SGIP OpenFMB

Communication Breakdown for Utilities

Our utility grid’s communication protocol functions like the post office but will function more like the Internet in the near future.

The utility grid communication protocol currently functions the way the US Post Office delivers mail. Like the central post office, a few central power plants distributing electricity door to door. If I were to mail a letter to my neighbor using the US mail system, the letter would travel a long distance just to get to my neighbor’s house. First it would go in my mailbox waiting to get picked up, then it would get delivered to the central post office, and eventually get delivered back to my street in my neighbor’s mailbox. This is similar to how our current utility grid communicates, even though the electrons flow to the shortest path.

With the rise of the Internet we know there is a better way to distribute information and energy. If we’ve learned anything from the internet, we’ve learned that more connections are better than fewer and a web of communication creates new avenues of innovation.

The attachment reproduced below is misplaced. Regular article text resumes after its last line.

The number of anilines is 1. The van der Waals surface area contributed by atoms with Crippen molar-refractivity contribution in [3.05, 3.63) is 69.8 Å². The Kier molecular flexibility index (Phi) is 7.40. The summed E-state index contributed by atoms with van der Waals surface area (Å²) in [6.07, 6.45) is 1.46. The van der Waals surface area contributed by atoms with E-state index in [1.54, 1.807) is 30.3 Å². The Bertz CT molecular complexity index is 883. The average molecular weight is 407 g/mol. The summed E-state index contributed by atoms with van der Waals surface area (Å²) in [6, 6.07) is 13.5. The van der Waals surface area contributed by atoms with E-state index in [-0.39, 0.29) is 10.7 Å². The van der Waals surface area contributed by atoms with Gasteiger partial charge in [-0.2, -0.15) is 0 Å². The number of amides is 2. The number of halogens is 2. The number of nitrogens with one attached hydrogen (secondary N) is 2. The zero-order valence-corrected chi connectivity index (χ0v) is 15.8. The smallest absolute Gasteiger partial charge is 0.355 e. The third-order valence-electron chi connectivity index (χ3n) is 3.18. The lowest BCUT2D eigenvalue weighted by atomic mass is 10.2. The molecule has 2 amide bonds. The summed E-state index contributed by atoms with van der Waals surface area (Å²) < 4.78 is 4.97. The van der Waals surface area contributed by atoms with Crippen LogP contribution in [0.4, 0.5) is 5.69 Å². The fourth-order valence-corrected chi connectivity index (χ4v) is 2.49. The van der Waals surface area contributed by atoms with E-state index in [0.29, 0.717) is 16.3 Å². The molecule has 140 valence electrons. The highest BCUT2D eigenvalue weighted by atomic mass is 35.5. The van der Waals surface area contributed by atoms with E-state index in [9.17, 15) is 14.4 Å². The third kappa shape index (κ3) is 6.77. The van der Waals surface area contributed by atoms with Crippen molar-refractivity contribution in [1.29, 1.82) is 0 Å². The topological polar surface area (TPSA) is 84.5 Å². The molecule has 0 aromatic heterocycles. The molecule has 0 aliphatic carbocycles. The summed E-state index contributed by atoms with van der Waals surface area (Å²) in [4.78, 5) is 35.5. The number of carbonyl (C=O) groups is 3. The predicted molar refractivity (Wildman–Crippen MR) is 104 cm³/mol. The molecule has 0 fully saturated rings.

The Internet of Things (IoT) is pushing this change in grid communication because it requires the network of physical objects to collect and exchange data. Objects like appliances, vehicles, and machines embedded with electronics, software, sensors, and network connectivity can improve our energy infrastructure. Someday more than just your laptop and cell phone will be connected to the Internet. Thanks to IoT the ability to control those devices will enable building owner to charge or discharge batteries, or shift a building into a low consumption mode. This ability to throttle energy allows the grid to be smarter and more resilient.

The Smart Grid Interoperability Panel (SGIP) is enabling and accelerating grid communication for the Internet of Things. Here is a short 1:30 minute video describing how SPIG sees the future of grid communication:

The utilities have little incentive to better the communication abilities of the grid, even if they did, they do not feel the need to make this change quickly, which leaves room for entrepreneurs to make the changes for them.

SolarCity’s plan for the future of the grid starts with distributed solar equipment with dynamic control systems communicating with its local community to create a more resilient grid.

Here is a short 1:40 minute video describing how SolarCity sees the future of grid communication:

The link below shows more details about SolarCity’s Micro-grid-as-a-service solution.


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